[0064] I. Negative Tribocharging Gun Constructed from Unconventional Materials

[0065] A. Unconventional Negative Charging Trimaterials

[0066] A part of this invention is the discovery of what will be referred to herein as “unconventional negative charging tribomaterials”. These materials are useful as powder contact surfaces for negatively charging powder coating material by frictional contact with the powder contact surfaces of a powder spray gun. The term “negative charging tribomaterials” means materials which impart a negative charge to powders, such as powdered paints, upon frictional impact with the surface of the negative charging tribomaterials.

[0067] As described in more detail in this application, the unconventional negative charging tribomaterials could be used as the interior surfaces of tribocharging or corona powder spray guns, as well as spray gun components and powder delivery system components such as the diffuser, powder tube, feed hopper, and pump as described in more detail in Section IV.

[0068] Although the unconventional negative charging tnbomaterials are known generally, they have not been previously known to be useful in spray guns in order to tribocharge powder coating materials.

[0069] The non-conventional negative charging tribomaterials are selected from polyamide blends, fiber reinforced polyamide resins, the aminoplastic resins, acetal polymers or mixture thereof, and are described in more detail, below. These materials not only charge well negatively but they also do not experience impact fusion problems as significant as negative tribo charging materials which have been used in the past such as nylon.

[0070] 1. The Polyamide Blend

[0071] The polyamide blend comprises a blend of a polyamide polymer and a second polymer selected from the group consisting of: polyethylene, polypropylene, halogenated hydrocarbon resin, and mixtures thereof. The polyamide polymer is preferably present in the polyamide blend from 50% to 96%, more preferably from 70% to 90%, by weight. The second polymer is preferably present in the polyamide blend from about 4% to about 50%, more preferably from about 10% to about 30%, most preferably from about 15% to about is 25% by weight.

[0072] The halogenated hydrocarbon resin is preferably a fluorinated hydrocarbon resin, such as for example, polytetrafluoroethylene, (also known as PTFE); a copolymer of tetrafluoroethylene and hexafluoropropylene (also known as FEP); and a copolymer of tetrafluoroethylene and perfluorinated vinyl ether (also known as PFA). Suitable fluorinated resins are commercially available under the tradename TEFLON® from DuPont.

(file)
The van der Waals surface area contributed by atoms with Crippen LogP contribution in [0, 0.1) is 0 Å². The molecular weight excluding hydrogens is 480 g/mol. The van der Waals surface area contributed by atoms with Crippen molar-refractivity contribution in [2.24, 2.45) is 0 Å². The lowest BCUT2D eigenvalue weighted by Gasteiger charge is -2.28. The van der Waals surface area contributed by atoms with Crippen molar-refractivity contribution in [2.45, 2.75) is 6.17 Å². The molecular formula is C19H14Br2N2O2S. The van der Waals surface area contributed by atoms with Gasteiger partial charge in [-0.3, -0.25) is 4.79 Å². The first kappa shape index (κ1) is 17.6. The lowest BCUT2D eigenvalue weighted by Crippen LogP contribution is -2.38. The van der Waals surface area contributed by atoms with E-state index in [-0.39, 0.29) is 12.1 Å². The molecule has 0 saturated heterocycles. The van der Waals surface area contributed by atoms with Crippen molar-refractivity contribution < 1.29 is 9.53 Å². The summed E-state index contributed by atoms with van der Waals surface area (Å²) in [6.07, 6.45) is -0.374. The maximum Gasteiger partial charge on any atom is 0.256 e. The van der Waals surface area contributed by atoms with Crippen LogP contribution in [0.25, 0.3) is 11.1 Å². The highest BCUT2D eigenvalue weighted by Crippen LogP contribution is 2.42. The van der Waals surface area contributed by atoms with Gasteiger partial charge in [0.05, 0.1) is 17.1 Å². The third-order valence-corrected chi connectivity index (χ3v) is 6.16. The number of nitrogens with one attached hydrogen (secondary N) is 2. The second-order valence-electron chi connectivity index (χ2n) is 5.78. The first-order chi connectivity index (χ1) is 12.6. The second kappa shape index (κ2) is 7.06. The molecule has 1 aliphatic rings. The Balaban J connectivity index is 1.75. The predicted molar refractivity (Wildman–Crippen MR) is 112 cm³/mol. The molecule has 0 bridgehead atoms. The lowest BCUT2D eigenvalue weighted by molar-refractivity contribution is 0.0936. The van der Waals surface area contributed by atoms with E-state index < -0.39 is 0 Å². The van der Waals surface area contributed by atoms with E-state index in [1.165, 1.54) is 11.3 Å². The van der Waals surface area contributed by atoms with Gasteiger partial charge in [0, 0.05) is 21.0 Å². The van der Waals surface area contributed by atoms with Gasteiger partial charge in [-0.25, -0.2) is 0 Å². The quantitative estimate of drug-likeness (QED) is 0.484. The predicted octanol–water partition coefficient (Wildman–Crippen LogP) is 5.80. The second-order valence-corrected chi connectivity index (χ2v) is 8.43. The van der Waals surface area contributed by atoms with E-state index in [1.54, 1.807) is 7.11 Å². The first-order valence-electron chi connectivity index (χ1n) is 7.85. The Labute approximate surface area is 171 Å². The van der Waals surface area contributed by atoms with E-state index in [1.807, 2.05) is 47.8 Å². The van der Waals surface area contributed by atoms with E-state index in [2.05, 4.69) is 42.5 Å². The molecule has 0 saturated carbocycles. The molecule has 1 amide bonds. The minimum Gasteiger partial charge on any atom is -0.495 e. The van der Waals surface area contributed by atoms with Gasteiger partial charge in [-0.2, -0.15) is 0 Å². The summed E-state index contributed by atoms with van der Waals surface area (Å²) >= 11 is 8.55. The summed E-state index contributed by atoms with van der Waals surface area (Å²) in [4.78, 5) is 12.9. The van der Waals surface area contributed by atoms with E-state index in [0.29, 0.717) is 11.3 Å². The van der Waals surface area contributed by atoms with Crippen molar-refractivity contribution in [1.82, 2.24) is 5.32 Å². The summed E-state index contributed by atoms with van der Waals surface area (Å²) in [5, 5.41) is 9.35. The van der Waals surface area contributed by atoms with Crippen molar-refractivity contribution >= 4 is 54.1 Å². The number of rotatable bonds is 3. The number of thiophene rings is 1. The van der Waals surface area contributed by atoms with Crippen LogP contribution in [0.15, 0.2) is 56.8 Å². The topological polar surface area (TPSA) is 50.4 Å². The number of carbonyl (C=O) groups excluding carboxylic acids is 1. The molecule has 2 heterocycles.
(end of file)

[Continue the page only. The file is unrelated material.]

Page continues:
[0073] The polyamide polymer in the polyamide blend is preferably a nylon. Preferred grades of nylon are nylon 6/6, nylon 6/12, nylon 4/6 and nylon 11. A suitable polyamide blend is a 20% polytetrafluoethylene and 80% nylon 6/6 commercially available under the trade name Lubricon RL 4040 from LNP Engineeripg Plastics, Division of ICI Advanced Materials, Exton, Pa. A suitable blend is about a 5% polytetrafluoethylene and about a 95% nylon 6/6 commercially available under the trade name Lubricon RL 4010 from LNP Engineering Plastics, Division of ICI Advanced Materials, Exton, Pa.

EXAMPLE 1

[0074] Individual discs of a 20% polytetrafluoethylene and 80% nylon 6/6, polyamide/halogenated hydrocarbon resin blend were prepared. For comparison, coupons of conventional material, that is, nylon and Teflon were also prepared.

[0075] The relative transfer efficiency was determined by spraying powder paint from a flat spray nozzle with a 0.450 inch by 0.065 inch slot at an air flow rate of 4 cubic feet per minute onto a disc at a 45° angle. The powder impacted the surface of the disc of the tribocharging material and was deflected from the disc onto a grounded metal target The powder exiting the nozzle had a measured initial charge of zero. Thus, all of the powder charging was due to impacting the tribomaterial. The amount of powder adhered to the target as compared to the total powder sprayed is defined as the relative transfer efficiency. Typically, 50 grams of polyester epoxy powder from Ferro Corporation was the powder used for the tests. Since this relative transfer efficiency test is done by a single impact from a coupon, the values tend to be lower than for numerous contacts using a tribocharging gun.

[0076] The powder used in the evaluation was a polyester epoxy powder, designated 153W-121, from Ferro Corporation. The results are shown below in Table I.

EXAMPLE 2

[0077] Individual discs of a 5% PTFE and 95% nylon 6/6, polyamide blend were prepared and the transfer efficiency was evaluated as in Example 1. The results are shown below in Table I.